In this context, would you also include the Beethovenfest among the publicly funded institutions, even though a lot of private money is involved through sponsors?
Walter: I would say yes. In my opinion, public funding obliges us to measure success in many dimensions. In addition to the absolute number of visitors, the diverse composition of the audience is also important. The mix must be right, whereby artistic excellence is never in question. But I have no particular ambitions to take part in what I consider to be a ruinous competition of higher, faster, further. Instead, I prefer: deeper, wiser, broader! I think that Nike Wagner has already initiated many things in this programmatic sense, for which I am grateful.
Are projects like the #bebeethoven Fellowship Programme of the Podium Esslingen Festival, which you also presented in Bonn in October, an approach?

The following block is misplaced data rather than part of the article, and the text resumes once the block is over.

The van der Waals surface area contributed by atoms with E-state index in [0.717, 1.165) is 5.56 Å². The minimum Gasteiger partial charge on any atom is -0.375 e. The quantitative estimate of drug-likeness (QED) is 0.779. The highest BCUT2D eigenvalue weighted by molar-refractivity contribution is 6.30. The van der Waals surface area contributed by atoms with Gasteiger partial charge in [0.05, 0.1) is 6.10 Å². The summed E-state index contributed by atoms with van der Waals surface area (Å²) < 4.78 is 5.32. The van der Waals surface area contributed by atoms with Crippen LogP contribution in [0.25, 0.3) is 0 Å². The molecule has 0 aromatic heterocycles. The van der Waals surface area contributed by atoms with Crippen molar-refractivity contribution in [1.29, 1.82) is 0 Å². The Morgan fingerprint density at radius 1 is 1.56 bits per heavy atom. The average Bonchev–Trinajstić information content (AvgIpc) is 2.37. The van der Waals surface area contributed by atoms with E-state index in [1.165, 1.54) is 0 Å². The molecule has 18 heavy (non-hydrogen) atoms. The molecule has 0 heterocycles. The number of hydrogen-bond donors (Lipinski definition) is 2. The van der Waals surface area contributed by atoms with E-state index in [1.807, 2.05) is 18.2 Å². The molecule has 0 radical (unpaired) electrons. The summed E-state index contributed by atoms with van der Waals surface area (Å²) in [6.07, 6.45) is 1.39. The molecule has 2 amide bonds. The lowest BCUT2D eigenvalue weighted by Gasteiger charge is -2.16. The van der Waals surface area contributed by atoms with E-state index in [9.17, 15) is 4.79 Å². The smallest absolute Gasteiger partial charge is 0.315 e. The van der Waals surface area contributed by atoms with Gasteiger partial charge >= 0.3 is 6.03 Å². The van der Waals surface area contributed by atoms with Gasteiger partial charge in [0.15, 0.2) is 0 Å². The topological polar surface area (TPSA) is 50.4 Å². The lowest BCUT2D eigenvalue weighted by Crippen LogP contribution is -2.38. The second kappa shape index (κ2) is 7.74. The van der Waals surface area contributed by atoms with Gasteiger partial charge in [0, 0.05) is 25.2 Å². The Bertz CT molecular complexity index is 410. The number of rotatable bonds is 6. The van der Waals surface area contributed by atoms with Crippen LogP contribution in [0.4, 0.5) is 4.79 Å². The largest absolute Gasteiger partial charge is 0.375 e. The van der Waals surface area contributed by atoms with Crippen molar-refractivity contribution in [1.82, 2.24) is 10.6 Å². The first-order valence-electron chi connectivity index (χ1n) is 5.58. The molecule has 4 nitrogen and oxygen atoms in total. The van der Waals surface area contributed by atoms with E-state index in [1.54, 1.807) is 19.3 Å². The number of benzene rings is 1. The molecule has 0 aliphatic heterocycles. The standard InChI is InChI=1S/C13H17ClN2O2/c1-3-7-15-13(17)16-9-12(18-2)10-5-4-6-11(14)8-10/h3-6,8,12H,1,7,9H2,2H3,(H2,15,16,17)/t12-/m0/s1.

#bebeethoven was a project that was decidedly concerned with artistic innovation in the field of music. But yes: I believe we need such freedom for new artistic developments, which then, in a second step, must of course be communicated and made accessible to a broad public.
In the current Beethoven Year there was the Pastoral Project, which honoured Beethoven not only as a nature lover but also in a certain way as the patron saint of creation. Would this be a starting point for rethinking the classical music business?
The sustainability issue will inevitably come up. Sustainability in many senses, also in terms of how we can sustainably develop talents, ideas and networks. The business is far too much in continuous flow mode, the eternal search for the proverbial next sow to be chased through the classic village is preventing some strategic and long-term important development in the sense of a sustainable classic landscape.
Even before the Corona crisis, it was often criticised that many more professional musicians were trained at music academies than the market could absorb. Will the problem get worse now?